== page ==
Morning Brief, Monday, September 18

Iran Forget Russia and China. The Security Council member the U.S. really needs to convince of the wisdom of sanctions against Iran? France. And Chirac isn’t buying it. He told French radio today that he’s behind a deal that would allow Tehran to suspend uranium enrichment during negotiations, not before, and that sanctions aren’t the ...

607068_Chirac5.jpg
607068_Chirac5.jpg

Iran

Forget Russia and China. The Security Council member the U.S. really needs to convince of the wisdom of sanctions against Iran? France. And Chirac isn't buying it. He told French radio today that he's behind a deal that would allow Tehran to suspend uranium enrichment during negotiations, not before, and that sanctions aren't the way to go. 

Over the weekend, Ahmadinejad and Chavez got chummy in Caracas. 

Iran

Forget Russia and China. The Security Council member the U.S. really needs to convince of the wisdom of sanctions against Iran? France. And Chirac isn’t buying it. He told French radio today that he’s behind a deal that would allow Tehran to suspend uranium enrichment during negotiations, not before, and that sanctions aren’t the way to go.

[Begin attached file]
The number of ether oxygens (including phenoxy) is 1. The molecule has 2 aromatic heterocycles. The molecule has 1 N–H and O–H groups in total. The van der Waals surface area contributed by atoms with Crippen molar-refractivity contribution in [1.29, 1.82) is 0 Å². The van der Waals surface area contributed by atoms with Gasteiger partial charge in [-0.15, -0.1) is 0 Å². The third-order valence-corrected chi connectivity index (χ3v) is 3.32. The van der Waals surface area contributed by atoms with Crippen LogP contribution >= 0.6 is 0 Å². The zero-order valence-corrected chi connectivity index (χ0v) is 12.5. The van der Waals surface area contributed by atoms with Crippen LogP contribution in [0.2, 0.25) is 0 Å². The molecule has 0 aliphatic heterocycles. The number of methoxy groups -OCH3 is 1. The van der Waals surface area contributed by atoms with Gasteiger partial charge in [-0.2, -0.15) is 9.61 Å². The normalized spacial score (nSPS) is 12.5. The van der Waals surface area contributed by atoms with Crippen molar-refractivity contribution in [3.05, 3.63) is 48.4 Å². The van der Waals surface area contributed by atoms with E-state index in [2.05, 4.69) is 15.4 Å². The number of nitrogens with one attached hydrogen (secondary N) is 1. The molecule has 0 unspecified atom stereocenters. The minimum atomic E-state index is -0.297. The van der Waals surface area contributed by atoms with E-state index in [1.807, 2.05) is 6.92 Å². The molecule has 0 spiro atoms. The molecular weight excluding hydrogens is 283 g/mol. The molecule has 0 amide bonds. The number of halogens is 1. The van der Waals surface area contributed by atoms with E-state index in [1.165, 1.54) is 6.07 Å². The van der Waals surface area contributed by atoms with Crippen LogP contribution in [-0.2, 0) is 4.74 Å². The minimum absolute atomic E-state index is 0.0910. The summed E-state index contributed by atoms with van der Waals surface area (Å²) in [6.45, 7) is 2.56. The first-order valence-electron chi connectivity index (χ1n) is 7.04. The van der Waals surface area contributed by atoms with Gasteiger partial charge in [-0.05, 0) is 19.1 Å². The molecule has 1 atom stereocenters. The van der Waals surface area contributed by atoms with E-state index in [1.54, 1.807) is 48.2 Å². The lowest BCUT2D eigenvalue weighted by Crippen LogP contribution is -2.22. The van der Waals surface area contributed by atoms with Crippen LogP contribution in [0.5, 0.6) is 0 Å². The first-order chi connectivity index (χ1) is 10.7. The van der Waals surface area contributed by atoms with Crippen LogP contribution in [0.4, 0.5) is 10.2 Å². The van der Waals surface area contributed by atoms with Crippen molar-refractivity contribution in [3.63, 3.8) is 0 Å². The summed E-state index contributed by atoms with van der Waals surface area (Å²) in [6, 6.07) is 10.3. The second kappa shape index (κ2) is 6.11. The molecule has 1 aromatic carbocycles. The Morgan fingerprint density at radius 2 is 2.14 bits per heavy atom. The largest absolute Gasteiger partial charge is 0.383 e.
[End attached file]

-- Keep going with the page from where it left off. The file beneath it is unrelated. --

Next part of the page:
Over the weekend, Ahmadinejad and Chavez got chummy in Caracas. 

Darfur

Demonstrations around the world over the weekend call for U.N. troops to be deployed to Darfur, while Sudanese President Omar Hassan al-Bashir, in Cuba for the Non-Aligned Movement summit, says U.N. troops are out of the question. Craig Timberg reports on the worsening violence in Darfur. Bashir is in New York this week for the U.N. General Assembly.

Elsewhere

The U.S. military has detained an Iraqi AP photographer for the past five months, despite having never filed charges against him or held a hearing. 

FP spoke recently with Cyrus Nowrasteh, the Path to 9/11 screenwriter and producer, about the inaccuracies in his film’s portrayal of the events leading up to the 9/11 attacks. In the WSJ today, he goes after the “politically driven hysteria” surrounding the docudrama.

Four Canadian troops were killed this morning by a suicide bomber in Afghanistan. Is it time to talk to the Taliban?

China announces it will increase its troop presence in Lebanon to 1,000. A Palestinian security chief is killed in Gaza. The German far right make gains in regional elections. A leak scandal threatens the Hungarian government. The Somali interim president survives a bomb attempt on his life. HIV hospital scandal in Kazakhstan. And a 2,000-year old army gets a new recruit.

Carolyn O'Hara is a senior editor at Foreign Policy.

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